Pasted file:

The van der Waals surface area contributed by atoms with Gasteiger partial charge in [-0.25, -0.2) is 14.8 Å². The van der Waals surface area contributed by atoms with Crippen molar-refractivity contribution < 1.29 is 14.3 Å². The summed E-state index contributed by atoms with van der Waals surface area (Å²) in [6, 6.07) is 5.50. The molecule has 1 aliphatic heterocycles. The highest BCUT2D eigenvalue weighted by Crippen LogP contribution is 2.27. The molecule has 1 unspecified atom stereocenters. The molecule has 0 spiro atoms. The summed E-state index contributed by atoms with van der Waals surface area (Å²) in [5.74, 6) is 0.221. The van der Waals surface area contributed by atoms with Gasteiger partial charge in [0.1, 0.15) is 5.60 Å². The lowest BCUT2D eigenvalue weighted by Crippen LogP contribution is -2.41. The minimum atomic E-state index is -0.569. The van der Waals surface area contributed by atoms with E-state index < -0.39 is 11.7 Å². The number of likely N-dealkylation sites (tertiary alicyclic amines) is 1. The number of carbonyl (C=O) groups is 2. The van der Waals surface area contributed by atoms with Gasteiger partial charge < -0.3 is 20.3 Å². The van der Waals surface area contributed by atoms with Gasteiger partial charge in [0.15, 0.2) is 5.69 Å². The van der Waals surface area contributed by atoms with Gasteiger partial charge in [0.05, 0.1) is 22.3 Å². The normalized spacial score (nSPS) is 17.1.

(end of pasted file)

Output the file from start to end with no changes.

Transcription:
The van der Waals surface area contributed by atoms with Gasteiger partial charge in [-0.25, -0.2) is 14.8 Å². The van der Waals surface area contributed by atoms with Crippen molar-refractivity contribution < 1.29 is 14.3 Å². The summed E-state index contributed by atoms with van der Waals surface area (Å²) in [6, 6.07) is 5.50. The molecule has 1 aliphatic heterocycles. The highest BCUT2D eigenvalue weighted by Crippen LogP contribution is 2.27. The molecule has 1 unspecified atom stereocenters. The molecule has 0 spiro atoms. The summed E-state index contributed by atoms with van der Waals surface area (Å²) in [5.74, 6) is 0.221. The van der Waals surface area contributed by atoms with Gasteiger partial charge in [0.1, 0.15) is 5.60 Å². The lowest BCUT2D eigenvalue weighted by Crippen LogP contribution is -2.41. The minimum atomic E-state index is -0.569. The van der Waals surface area contributed by atoms with E-state index < -0.39 is 11.7 Å². The number of likely N-dealkylation sites (tertiary alicyclic amines) is 1. The number of carbonyl (C=O) groups is 2. The van der Waals surface area contributed by atoms with Gasteiger partial charge < -0.3 is 20.3 Å². The van der Waals surface area contributed by atoms with Gasteiger partial charge in [0.15, 0.2) is 5.69 Å². The van der Waals surface area contributed by atoms with Gasteiger partial charge in [0.05, 0.1) is 22.3 Å². The normalized spacial score (nSPS) is 17.1.